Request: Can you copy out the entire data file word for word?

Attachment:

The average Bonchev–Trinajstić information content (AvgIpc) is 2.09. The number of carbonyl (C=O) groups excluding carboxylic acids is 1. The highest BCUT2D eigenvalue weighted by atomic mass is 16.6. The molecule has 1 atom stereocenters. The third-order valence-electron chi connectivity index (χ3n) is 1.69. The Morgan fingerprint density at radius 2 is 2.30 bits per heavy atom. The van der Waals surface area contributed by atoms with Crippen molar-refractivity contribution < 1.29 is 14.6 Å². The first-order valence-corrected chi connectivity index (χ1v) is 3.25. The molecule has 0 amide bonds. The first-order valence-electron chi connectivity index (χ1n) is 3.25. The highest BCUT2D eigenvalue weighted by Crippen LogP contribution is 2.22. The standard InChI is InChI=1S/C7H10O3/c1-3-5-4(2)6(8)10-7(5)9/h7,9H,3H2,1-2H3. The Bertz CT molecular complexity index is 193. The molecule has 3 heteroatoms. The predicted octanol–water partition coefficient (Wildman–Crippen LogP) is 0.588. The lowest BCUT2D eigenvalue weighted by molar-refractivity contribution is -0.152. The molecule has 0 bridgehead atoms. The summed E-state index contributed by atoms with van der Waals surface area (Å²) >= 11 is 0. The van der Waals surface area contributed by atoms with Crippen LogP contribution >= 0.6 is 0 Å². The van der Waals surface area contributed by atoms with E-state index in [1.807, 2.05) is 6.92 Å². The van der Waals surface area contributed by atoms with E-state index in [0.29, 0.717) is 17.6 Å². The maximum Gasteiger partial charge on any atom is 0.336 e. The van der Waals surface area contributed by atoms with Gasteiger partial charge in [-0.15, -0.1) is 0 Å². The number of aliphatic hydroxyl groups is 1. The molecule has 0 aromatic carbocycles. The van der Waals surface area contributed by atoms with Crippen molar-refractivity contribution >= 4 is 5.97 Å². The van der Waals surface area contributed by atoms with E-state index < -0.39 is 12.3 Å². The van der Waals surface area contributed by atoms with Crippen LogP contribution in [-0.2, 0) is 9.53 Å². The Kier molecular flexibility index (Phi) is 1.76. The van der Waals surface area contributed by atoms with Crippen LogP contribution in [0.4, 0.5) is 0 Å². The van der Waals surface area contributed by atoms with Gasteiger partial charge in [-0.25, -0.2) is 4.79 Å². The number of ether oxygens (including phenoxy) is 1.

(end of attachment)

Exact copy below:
The average Bonchev–Trinajstić information content (AvgIpc) is 2.09. The number of carbonyl (C=O) groups excluding carboxylic acids is 1. The highest BCUT2D eigenvalue weighted by atomic mass is 16.6. The molecule has 1 atom stereocenters. The third-order valence-electron chi connectivity index (χ3n) is 1.69. The Morgan fingerprint density at radius 2 is 2.30 bits per heavy atom. The van der Waals surface area contributed by atoms with Crippen molar-refractivity contribution < 1.29 is 14.6 Å². The first-order valence-corrected chi connectivity index (χ1v) is 3.25. The molecule has 0 amide bonds. The first-order valence-electron chi connectivity index (χ1n) is 3.25. The highest BCUT2D eigenvalue weighted by Crippen LogP contribution is 2.22. The standard InChI is InChI=1S/C7H10O3/c1-3-5-4(2)6(8)10-7(5)9/h7,9H,3H2,1-2H3. The Bertz CT molecular complexity index is 193. The molecule has 3 heteroatoms. The predicted octanol–water partition coefficient (Wildman–Crippen LogP) is 0.588. The lowest BCUT2D eigenvalue weighted by molar-refractivity contribution is -0.152. The molecule has 0 bridgehead atoms. The summed E-state index contributed by atoms with van der Waals surface area (Å²) >= 11 is 0. The van der Waals surface area contributed by atoms with Crippen LogP contribution >= 0.6 is 0 Å². The van der Waals surface area contributed by atoms with E-state index in [1.807, 2.05) is 6.92 Å². The van der Waals surface area contributed by atoms with E-state index in [0.29, 0.717) is 17.6 Å². The maximum Gasteiger partial charge on any atom is 0.336 e. The van der Waals surface area contributed by atoms with Gasteiger partial charge in [-0.15, -0.1) is 0 Å². The number of aliphatic hydroxyl groups is 1. The molecule has 0 aromatic carbocycles. The van der Waals surface area contributed by atoms with Crippen molar-refractivity contribution >= 4 is 5.97 Å². The van der Waals surface area contributed by atoms with E-state index < -0.39 is 12.3 Å². The van der Waals surface area contributed by atoms with Crippen LogP contribution in [-0.2, 0) is 9.53 Å². The Kier molecular flexibility index (Phi) is 1.76. The van der Waals surface area contributed by atoms with Crippen LogP contribution in [0.4, 0.5) is 0 Å². The van der Waals surface area contributed by atoms with Gasteiger partial charge in [-0.25, -0.2) is 4.79 Å². The number of ether oxygens (including phenoxy) is 1.